6. Harnoncourt (Wolfgang Marx) (6) - Relatively short. Includes description of the plot. Each movement is covered in one sentence, which lists the instrumentation and nothing more.
7. Antál (author not mentioned) (7) - Similar to that of Harnoncourt.
8. Koopman (Christoph Wolff) (8) - A lot of informative details, but nothing that contributes to out listening.
9. Güttler (Hans-Günther Ottenberg) (9) - Short, but supplies some musical hints for listening.
10. Leonhardt (Malcolm Boyd) [11] - Short and similar to that of Harnoncourt. Boyd mention that it has been suggested that an early version of the 1st Brandenburg Concerto possibly served as an introduction to the cantata… certainly the parts for the two hunting-horns in Diana's aria find an echo in the concerto. I do not recall reading this in any of the other liner notes.

My conclusion is that most of the liner notes to the recordings of BWV 208 are short and not very useful. However, we have Dürr. If I had the space, I would quote the whole article. But due to limitations of space (this review is already too long) I used only parts from it as a general introduction to the cantata and before the comparison between the recordings of the soprano movements.

The liner notes are important for deeper listening. No one is being forced to read them. I know many people who are enjoying hearing the cantatas without reading any liner notes, and even without reading the libretto. But if you want to enrich the way you listen to the cantatas, understanding the text and good written guide are important. You will discover many meanings, layers and details, which you were not aware to their existence. You will find how endlessly rich Bach Cantatas world is, and you will enjoy it more, much more. Indeed, it demands some effort, but is worth it. As we have learnt from many Bach Cantatas, to way to happiness demands some sacrifice and agony.

The best way to compensate oneself for dull liner notes is to read a good book about the cantatas, which analyse each one of them. The best of their kind are Alec Robertson and W. Murray Young. This is why I quote so often from them in my weekly cantata reviews. But, alas, both books are out of print. Much wider available is Simon Crouch's site. I have read the best in the field is the book of Alfred Dürr, but it is available only in German and AFAIK it has not been translated yet into English.

Conclusion

Recording - My vote goes for the first Rilling's recording (2). Second place is shared by Schreier (4), Harnoncourt (6) and Koopman (8).
Liner notes - Alfred Dürr, for the same recording (2)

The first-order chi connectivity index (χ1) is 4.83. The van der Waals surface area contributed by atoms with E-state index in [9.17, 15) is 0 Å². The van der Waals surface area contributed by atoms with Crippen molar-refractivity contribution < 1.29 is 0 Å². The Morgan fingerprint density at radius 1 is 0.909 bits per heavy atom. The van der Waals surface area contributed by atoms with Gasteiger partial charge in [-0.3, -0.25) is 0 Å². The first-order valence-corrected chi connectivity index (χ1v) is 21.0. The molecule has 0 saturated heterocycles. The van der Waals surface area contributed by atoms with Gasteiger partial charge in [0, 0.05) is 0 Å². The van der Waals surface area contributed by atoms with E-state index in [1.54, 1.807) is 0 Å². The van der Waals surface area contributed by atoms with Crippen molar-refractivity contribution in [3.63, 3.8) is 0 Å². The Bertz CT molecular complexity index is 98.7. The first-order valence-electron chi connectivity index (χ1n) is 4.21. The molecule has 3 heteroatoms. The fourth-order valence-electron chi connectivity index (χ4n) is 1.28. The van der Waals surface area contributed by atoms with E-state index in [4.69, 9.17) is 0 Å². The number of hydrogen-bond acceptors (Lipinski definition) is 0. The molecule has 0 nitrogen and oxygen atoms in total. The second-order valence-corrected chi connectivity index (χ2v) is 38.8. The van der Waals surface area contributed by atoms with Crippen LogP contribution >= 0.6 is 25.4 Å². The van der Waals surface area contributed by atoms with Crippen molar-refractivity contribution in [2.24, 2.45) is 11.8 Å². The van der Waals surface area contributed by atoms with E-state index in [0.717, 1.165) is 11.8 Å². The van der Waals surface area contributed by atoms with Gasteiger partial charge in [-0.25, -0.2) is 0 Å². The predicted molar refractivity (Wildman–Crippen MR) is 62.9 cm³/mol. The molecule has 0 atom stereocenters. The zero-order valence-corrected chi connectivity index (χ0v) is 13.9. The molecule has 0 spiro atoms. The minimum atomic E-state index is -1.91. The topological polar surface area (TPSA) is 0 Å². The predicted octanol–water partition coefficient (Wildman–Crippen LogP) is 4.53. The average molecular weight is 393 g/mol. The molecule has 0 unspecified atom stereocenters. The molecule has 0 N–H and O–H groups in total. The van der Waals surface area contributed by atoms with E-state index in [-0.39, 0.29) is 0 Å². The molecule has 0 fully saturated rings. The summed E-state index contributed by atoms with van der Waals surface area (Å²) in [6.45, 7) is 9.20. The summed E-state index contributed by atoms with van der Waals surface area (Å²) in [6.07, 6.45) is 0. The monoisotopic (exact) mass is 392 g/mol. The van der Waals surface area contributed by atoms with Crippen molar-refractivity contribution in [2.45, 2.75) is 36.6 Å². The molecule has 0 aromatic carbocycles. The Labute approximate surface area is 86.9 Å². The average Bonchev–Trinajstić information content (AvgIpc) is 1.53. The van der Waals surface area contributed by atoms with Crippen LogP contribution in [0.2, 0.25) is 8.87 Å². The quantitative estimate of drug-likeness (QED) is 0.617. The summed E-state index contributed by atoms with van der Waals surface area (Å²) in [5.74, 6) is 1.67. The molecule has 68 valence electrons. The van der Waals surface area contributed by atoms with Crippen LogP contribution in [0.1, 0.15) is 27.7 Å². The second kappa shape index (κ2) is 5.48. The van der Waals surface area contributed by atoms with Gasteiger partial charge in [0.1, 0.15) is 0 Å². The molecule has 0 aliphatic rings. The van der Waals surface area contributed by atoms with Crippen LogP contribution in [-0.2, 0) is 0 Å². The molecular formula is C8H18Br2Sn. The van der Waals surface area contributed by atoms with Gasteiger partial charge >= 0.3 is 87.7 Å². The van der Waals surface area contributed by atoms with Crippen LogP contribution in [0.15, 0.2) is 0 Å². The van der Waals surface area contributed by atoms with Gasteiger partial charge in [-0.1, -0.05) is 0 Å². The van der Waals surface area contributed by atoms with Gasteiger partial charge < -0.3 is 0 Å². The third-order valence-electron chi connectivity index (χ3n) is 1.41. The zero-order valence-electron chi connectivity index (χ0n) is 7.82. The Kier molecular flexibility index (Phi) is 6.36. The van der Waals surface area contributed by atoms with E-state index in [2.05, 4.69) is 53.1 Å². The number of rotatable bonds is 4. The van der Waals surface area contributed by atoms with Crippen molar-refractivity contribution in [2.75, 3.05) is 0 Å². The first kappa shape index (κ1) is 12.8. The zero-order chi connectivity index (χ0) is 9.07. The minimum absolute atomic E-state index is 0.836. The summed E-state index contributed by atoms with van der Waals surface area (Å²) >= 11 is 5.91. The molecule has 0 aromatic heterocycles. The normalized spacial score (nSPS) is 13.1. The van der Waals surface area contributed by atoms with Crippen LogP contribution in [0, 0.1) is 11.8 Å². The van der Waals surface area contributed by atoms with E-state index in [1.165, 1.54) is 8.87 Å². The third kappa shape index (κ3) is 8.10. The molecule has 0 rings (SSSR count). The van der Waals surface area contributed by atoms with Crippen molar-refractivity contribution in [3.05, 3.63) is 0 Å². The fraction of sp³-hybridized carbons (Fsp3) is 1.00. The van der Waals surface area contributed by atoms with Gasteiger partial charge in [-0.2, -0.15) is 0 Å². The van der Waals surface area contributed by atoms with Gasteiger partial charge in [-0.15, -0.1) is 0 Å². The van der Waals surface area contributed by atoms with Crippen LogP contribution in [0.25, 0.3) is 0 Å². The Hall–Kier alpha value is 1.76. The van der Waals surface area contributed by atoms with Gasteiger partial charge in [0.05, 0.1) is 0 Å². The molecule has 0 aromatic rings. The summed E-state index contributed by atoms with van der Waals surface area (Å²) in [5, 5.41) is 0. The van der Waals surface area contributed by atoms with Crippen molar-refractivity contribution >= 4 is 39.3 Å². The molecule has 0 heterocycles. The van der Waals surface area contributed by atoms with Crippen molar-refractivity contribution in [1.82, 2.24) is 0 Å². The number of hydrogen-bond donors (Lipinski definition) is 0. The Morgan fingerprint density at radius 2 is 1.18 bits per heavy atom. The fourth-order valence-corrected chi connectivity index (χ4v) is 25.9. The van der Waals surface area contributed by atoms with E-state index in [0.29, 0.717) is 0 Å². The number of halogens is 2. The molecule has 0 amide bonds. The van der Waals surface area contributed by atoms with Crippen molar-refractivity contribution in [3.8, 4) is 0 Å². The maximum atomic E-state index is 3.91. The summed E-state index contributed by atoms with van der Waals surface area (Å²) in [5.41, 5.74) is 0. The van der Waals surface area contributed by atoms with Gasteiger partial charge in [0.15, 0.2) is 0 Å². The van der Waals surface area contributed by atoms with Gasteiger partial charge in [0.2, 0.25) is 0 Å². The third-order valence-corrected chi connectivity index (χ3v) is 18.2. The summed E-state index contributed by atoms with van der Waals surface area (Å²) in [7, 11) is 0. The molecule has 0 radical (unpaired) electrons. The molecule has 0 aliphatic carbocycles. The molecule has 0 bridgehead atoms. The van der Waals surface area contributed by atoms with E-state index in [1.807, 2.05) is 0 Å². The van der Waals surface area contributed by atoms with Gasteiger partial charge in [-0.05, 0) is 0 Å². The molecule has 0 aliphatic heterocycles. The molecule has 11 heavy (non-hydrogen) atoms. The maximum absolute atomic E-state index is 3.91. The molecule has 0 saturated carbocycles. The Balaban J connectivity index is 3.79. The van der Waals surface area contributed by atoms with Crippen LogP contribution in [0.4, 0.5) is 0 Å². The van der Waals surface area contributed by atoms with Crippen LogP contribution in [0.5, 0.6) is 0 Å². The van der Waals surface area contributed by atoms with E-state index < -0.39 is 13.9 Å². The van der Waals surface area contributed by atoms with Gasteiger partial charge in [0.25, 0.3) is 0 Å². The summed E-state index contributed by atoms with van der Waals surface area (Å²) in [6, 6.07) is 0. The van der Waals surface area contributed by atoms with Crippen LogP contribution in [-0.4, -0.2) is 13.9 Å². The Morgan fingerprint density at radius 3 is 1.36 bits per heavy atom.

And as always, I would like to hear other opinions, regarding the above mentioned performances, or other recordings.

Jane Newble wrote (December 15, 2000):
When my son hears some Bach he does not like, he says that he probably got paid by the note for this one. I'm sure Bach would have loved that!

It is, however, a bit how I feel, listening to this cantata. I'm not sure what the problem is, but it just does not inspire me.

Perhaps it is the triviality and meaninglessness (to me) of the words. Perhaps it is that I don't feel in the mood for anything to do with hunting. Perhaps it is because I have only the Peter Schreier version (4) and cannot compare.

There are some nice moments, like the second aria with the horn and the safely grazing sheep, and the chorale, but as a whole, I'm afraid it does not do much to me.

Nevertheless, I would like to thank Aryeh for his excellent analysis and comparison (as usual), and for taking the trouble to read all the notes in the CD booklets!

I felt I should say something, even if it is not very much, and not very positive! Sorry about that!!

Andrew Oliver wrote (December 16, 2000):
I, too, thought that this was the week for BWV 64. I now realize that the list I printed out was revised, so that BWV 64 and BWV 208 changed places.

I do not have BWV 208.

 

Impromptus: Bach's themes (BWV 208)

Henri N. Levinspuhl wrote (January 10, 2004):

Chasing merrily after a wholesome delight when the days are well ruled, and not therefore as a lazy and careless disorder of life, but as a joy settled in good consciousness, and not therefore as a heap of anxieties rising from the ruins of a cauterized consciousness, but as a gracious day shining on him who uses well his own scepter of time, and not therefore imbued with the insidious art of greed, the hidden art of plundering, or enticed into passions utterly askew (despite of those learned inclined to set them free), but as an innocent fresh air, a lovely walk in the meadows and woods, with an arrow traveling towards its prey: Bach's music.

 

Continue on Part 2

Cantatas BWV 208 & BWV 208a: Details & Complete Recordings of BWV 208 | Recordings of Individual Movements from BWV 208 | Details & Recordings of BWV 208a | Discussions: Part 1 | Part 2 | Part 3 | Part 4

Recordings & Discussions of Cantatas: Cantatas BWV 1-50 | Cantatas BWV 51-100 | Cantatas BWV 101-150 | Cantatas BWV 151-200 | Cantatas BWV 201-224 | Cantatas BWV Anh | Order of Discussion

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Last update: ýOctober 13, 2013 ý14:57:20